Think of it as all the fun of an outdoor music festival without the crowds—or the outdoors.
In late September, nearly 3,000 people logged on to their Minecraft accounts and got ready to party. The world-building video game has been often used to create larger than life sculptures, buildings, and artworks, but internet-collective Thwip Gang had bigger ideas.
After hosting a Minecraft-based “Birthday Party” for one of their members back in May, the Thwip Gang got to work organizing a full-scale concert completely within the gaming platform. With no more promotion than a few tweets on the organizers’ personal Twitter pages, Coalchella drew in 27,000 listeners over its 8 hours across various streaming platforms. (“Coalchella” because in Minecraft one mines coal, among other minerals. Just go with it.)
The free festival required nothing more than a Minecraft account to attend and drew some big name headliners like ANAMANAGUCHI and Electric Mantis. The musical lineup came together somewhat serendipitously—in an interview with the blog Melting of Age, one of Coalchella’s creators and Thwip Gang collaborator, Umru Rothenberg said, “It was a very random process of just asking whatever friends came to mind or saying ‘this person would be cool’ and checking if anyone was mutuals with them.”
After entering, festival goers arrived at the stage of their choosing — REDBLOCKS or BEDROCKS — and tuned into a livestream on the broadcast audio website Mixlr. Just like IRL, when the performer’s avatar took the stage, the crowd of block people burst into life and the music started. The digital attendees then started dancing and the in-game chat flooded with commentary about the concert.
As if a full-scale two-stage concert “venue” isn’t enough, the Thwip Gang also scattered brands and logos thoughout the virtual site. An IHOb restaurant, a giant Bass Pro Shops Pyramid, and an overhead IKEA blimp were among those featured. Only there was a catch: None of the brands knew their logos were being used for the event — they were mostly plastered around Minecraft as cultural touchstones.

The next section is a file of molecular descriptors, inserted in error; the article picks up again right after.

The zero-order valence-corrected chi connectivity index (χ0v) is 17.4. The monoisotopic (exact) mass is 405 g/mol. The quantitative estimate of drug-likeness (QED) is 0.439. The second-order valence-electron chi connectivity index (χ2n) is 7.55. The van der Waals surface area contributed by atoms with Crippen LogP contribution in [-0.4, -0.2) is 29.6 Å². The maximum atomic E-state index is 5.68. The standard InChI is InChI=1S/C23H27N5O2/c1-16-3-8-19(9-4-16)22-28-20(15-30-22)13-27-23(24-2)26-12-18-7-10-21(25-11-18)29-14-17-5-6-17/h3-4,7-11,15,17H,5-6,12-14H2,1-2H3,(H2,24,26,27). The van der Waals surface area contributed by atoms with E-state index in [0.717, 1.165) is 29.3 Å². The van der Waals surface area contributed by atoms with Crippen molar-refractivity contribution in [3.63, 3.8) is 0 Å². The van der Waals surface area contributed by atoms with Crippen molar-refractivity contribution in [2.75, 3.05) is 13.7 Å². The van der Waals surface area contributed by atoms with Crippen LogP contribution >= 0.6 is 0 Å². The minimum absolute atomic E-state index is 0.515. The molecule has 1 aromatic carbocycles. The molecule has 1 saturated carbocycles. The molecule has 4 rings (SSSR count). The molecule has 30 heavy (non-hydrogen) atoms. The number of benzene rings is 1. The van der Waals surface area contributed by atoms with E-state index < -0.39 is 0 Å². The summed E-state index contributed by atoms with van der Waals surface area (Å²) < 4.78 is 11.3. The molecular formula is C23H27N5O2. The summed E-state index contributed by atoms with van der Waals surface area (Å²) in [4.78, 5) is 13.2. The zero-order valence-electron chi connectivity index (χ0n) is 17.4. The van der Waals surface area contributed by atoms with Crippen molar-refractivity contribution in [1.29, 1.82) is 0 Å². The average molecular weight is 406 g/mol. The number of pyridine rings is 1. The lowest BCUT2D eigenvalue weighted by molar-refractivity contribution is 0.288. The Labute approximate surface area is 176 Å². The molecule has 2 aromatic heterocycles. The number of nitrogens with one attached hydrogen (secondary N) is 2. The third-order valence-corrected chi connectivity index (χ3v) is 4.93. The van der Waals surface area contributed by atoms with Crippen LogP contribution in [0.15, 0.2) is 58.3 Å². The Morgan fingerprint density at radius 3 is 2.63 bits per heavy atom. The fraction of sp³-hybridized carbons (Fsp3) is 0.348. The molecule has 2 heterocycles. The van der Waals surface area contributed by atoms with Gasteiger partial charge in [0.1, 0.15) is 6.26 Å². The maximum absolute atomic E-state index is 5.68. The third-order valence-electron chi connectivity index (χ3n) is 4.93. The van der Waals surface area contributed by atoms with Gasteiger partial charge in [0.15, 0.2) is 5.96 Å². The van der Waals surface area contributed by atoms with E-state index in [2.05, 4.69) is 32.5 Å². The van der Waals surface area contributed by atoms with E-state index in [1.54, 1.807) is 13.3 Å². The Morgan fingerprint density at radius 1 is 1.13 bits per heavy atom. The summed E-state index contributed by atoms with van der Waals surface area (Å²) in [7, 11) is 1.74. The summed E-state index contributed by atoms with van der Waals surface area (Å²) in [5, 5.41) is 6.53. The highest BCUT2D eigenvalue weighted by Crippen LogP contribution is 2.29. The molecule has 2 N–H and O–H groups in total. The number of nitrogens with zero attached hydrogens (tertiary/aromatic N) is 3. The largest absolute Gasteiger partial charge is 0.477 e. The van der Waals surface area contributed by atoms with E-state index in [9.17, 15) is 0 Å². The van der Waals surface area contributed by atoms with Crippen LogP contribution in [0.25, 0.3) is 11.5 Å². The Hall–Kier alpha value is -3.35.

Ad Age reached out to some of the brands referenced in the festival. Stephanie Peterson, head of communications and merchandise at IHOP said, “We’re thrilled that our fans got in on the fun and took it to a new level, creating an epic virtual IHOb restaurant in Minecraft.” A spokesperson for Bass Pro Shops added, “Virtual worlds are interesting but our primary goal is to inspire everyone to get outside and connect with nature.”
At this stage at least, the advertisements are mostly tongue-in-cheek—but having actual sponsor messages is not completely out of the question—and now they have proof-of-concept.
“What will always be most important to me is…that [brands] are not influencing, openly or otherwise, what I am experiencing in any way,” says co-organizer Robin Boehlen, “We can coexist with brands without them becoming controlling.”
Co-organizer Braden Wolfe adds “preserving that [grassroots] presence is really important to what we’re trying to accomplish; creating a universally accessible music event free of region or monetary restriction.”
None of the artists actually paid (or were paid) to play. “All of our impressions were purely organic and the results are a testament to the importance of putting forward unique, inclusive ideas,” explains Max Schramp, one of the festival’s organizers.
Here’s a sample of some of the buzz surrounding the event:
Rothenberg was thrilled by the response and contributed the success of the event to the Internet’s ability to bring people together, both physically and virtually. “Most of us grew up with the internet as a major part of our lives and personally some of my best friends are people I met on Soundcloud and Twitter. An event like this where so many of us from all over the world could hang out together alongside our favorite artists in a virtual space is a literal dream for this kind of community.”